Tuesday, January 13, 2015

watch the region get older as young people cluster around stuff to do

New maps from the Census Bureau show where young adults lived between 1980 and 2013. While the DC area as a whole is aging, urban neighborhoods both in the District and throughout the region are getting younger.

Darker areas have a higher concentration of young people. Map from the Census Bureau, animated by the author.

The District rebounds after decades of losing young people

The Census Bureau released the full set of maps, along with data a set of maps and data that looks at the habits of Millennials, or young adults roughly between 18 and 34. Overall, Greater Washington, which includes DC and parts of Maryland, Virginia, and West Virginia, is getting older.

In 1980, young adults made up 32.2% of the DC area's population. By 2013, that share had fallen to 24.6%. Even though Millennials are flocking to the DC area, the population of older adults appears to be growing faster. That's probably because Baby Boomers, who make up the largest portion of the population after Millennials, are aging.

Where young adults choose to live within the region has shifted over time. The District's population of young adults fell from 34% in 1980 to 30% in 2000, before rebounding to 35% in 2013. While Millennials flock to Arlington, the share of young adults there actually fell from 38% to 36% during the same time period. Meanwhile, the percentage of young adults in the region's other jurisdictions has fallen even more.

Young people want stuff to do, whether or not it's in DC

This might prove the conventional wisdom is that Millennials are abandoning the suburbs for the city. But when you look at individual census tracts, it's clear that young adults are clustering around the region's activity centers: places with shopping, jobs, transit, and stuff to do, both inside and outside of the District.

Where young people live across the region. Map from the Census Bureau, animated by the author.
Not surprisingly, there's a huge concentration of young people in the core of DC, from Tenleytown and Columbia Heights south to Capitol Hill, and in Arlington along the Orange Line and around Crystal City and Pentagon City. And naturally, there are lots of young people around the region's universities, like Georgetown, and military bases like Bolling Air Force Base.

From there, "fingers" of youth reach out along I-66 and the Dulles Toll Road in Northern Virginia, I-270 in Montgomery County, and Route 1 in Prince George's County. These areas include both walkable downtowns like Silver Spring, as well as sprawling, car-oriented "edge cities" like Tysons Corner. What they have in common are lots of jobs and places to shop and hang out. These areas also track Metro's Silver, Orange, Red, and Green lines.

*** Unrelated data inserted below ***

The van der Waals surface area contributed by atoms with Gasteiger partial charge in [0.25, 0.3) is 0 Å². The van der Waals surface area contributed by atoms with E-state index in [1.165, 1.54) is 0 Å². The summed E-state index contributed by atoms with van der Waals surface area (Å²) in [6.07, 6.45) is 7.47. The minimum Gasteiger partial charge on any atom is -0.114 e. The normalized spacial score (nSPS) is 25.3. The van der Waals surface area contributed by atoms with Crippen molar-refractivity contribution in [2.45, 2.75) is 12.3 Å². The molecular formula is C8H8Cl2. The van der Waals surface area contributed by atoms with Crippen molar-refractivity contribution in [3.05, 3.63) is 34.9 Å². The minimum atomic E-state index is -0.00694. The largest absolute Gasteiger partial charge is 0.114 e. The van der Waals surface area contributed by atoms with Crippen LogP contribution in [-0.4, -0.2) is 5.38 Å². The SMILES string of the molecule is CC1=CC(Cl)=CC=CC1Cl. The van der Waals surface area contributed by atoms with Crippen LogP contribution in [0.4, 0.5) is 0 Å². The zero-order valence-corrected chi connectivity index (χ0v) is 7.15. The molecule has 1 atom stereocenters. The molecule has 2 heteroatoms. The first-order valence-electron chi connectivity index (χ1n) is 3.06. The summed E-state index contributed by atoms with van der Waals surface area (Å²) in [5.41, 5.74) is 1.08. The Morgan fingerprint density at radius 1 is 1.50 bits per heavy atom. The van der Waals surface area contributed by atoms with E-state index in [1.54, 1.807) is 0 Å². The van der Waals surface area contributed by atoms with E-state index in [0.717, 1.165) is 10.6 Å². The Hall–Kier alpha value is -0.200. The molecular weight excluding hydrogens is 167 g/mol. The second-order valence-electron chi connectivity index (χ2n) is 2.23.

No matter where they are, activity centers have seen their young adult populations explode. Census Tract 35 in the District, which covers part of Columbia Heights, grew from 26% in 1980 to 65% in 2013. As Fairfax County seeks to make Tysons a more urban place, the percentage of young adults in one of its census tracts tripled from 17.6% in 1980 to 50.7% in 2013. Alexandria's Carlyle/Eisenhower area grew from 31% to 71% during the same time period, making it one of the region's youngest neighborhoods.

Meanwhile, suburban neighborhoods get older

As activity centers get younger, bedroom communities are getting older. Even as Millennials flock to central DC, the percentage of young adults in far northeast DC and east of the Anacostia is falling.

Meanwhile, the string of affluent communities along the Potomac River, from Upper Northwest DC to Great Falls in Virginia and Potomac in Maryland, have aged dramatically. But so have further-out suburban neighborhoods that once drew young families seeking affordable starter homes. In 1980, young adults made up over 48% of Census Tract 7014.04 in northeastern Montgomery County, which includes Burtonsville. Today, they're less than one-fourth of the population.

Jurisdictions compete for a smaller share of young adults

One of the reasons why DC and Arlington began chasing young adults, and why Montgomery and Fairfax are following suit, is because they pay more taxes than they require in services. With young people making up a smaller share of the region's population, the fight to attract them (and their tax revenue) will grow more intense.

Urban places contain a major share of the region's economic power. As long as young adults want urbanism, local jurisdictions will try to provide it.


Local Tax Expert said...

Dan, you wrote:

"One of the reasons why DC and Arlington began chasing young adults, and why Montgomery and Fairfax are following suit, is because they pay more taxes than they require in services."

On the surface, it sounds like Montgomery and Fairfax have a good plan.

But the reality is that these 20-something young people often become 20-something and 30-something parents, and at that point, they start paying much less in taxes than what it costs to educate their kids in public school. (MoCo taxpayers pay about $14,000 per child to cover the cost of public school.)


Please note: I definitely support public education. But let's put things in perspective and consider where MoCo and Fairfax are headed as the 20-something singles evolve into 30-something couples with kids.

Dan Reed said...


You're absolutely right. I would say that there are already a lot of families with kids here, and attracting more young adults would help pay for the things those families need. And of course, 20-somethings will grow up and have kids...but if we're doing a good job at attracting 20-somethings for the long run, the next generation will be waiting in the wings.